Bill Gates has today criticized Google’s plan to bring Internet to the Third World with the use of giant balloons, remarking: ‘When you’re dying of malaria, I suppose you’ll look up and see that balloon, and I’m not sure how it’ll help you.’
The billionaire Microsoft founder, who last year donated $750million to the Global Fund to fight AIDS, TB and malaria, questioned whether bringing the Internet to some of the world’s poorest countries really got to the heart of the problem.
In an interview with Bloomberg Businessweek, Gates said that although he was a big supporter of the Internet’s power to further healthcare, it did not directly address the problem of disease.Gates, who was once again crowned the world’s richest man in 2013, also criticized Google’s track record when it comes to philanthropy.
The Internet search giant’s charity work is conducted through Google.org. It launched with much fanfare and was headed up by Larry Brilliant – a former World Health Organization leader – from 2006. He left the position in 2009.
Of its charity arm, Google says: ‘We focus on problems where Google’s assets and core capabilities – technology innovation, global presence, making massive amounts of information universally accessible and useful – play strongest and where the solutions we create have the most potential to scale.’
Among the company’s projects are crisis response for natural disasters, using Google alerts to share information from emergency services and Google Person Finder to help find family and friends.Gates told Bloomberg: ‘Google started out saying they were going to do a broad set of things. They hired Larry Brilliant, and they got fantastic publicity.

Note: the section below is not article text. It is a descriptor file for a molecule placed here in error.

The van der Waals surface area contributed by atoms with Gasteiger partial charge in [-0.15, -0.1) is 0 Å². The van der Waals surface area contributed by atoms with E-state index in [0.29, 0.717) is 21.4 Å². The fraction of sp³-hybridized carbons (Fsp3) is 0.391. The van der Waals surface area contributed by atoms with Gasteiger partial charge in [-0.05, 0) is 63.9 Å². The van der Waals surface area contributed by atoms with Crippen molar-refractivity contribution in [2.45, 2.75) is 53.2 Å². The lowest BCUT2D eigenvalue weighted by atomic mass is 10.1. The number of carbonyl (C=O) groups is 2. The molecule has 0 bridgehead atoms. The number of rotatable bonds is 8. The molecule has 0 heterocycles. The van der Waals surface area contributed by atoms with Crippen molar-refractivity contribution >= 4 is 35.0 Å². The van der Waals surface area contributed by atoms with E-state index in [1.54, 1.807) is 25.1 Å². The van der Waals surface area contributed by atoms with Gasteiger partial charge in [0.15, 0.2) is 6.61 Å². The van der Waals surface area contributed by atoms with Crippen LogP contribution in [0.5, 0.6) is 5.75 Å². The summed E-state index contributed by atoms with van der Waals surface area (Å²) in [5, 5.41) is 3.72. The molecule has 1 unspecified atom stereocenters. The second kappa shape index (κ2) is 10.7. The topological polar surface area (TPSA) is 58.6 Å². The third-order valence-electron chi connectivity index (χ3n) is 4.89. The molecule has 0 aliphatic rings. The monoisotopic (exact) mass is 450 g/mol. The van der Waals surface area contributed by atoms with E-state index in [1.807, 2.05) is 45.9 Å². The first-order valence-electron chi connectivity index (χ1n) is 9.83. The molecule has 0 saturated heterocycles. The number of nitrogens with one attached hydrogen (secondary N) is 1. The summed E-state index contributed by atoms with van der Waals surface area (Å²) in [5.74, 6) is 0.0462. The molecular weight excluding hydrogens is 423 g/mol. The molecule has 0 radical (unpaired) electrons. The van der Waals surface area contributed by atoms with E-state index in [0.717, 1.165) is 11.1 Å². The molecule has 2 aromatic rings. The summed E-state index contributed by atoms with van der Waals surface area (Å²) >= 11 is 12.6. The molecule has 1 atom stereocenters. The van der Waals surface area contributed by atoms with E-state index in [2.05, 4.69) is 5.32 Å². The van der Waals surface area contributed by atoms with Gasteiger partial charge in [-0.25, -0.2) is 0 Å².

‘And then they shut it all down. Now they’re just doing their core thing. Fine. But the actors who just do their core thing are not going to uplift the poor.’
MailOnline was awaiting a response from Google on Gate’s remarks at the time of publication.
Google’s Project Loon, sent 30 super-pressure balloons 12 miles up into the air from New Zealand in June. They will sail around the globe at twice the altitude of aeroplanes.
The helium-filled balloons inflate to 49ft in diameter and carry transmitters that could beam 3G-speed internet to some of the 4.8billion people in the world that are not yet online, supplying an area of about 780 square miles – twice the size of New York City.
Project Loon was developed in the company’s X Lab by the same team behind Google Glasses and the driverless car.
It is hoped it could save developing countries the high cost of laying fibre cables to get online and lead to a dramatic increase in internet access for the likes of Africa and south-east Asia.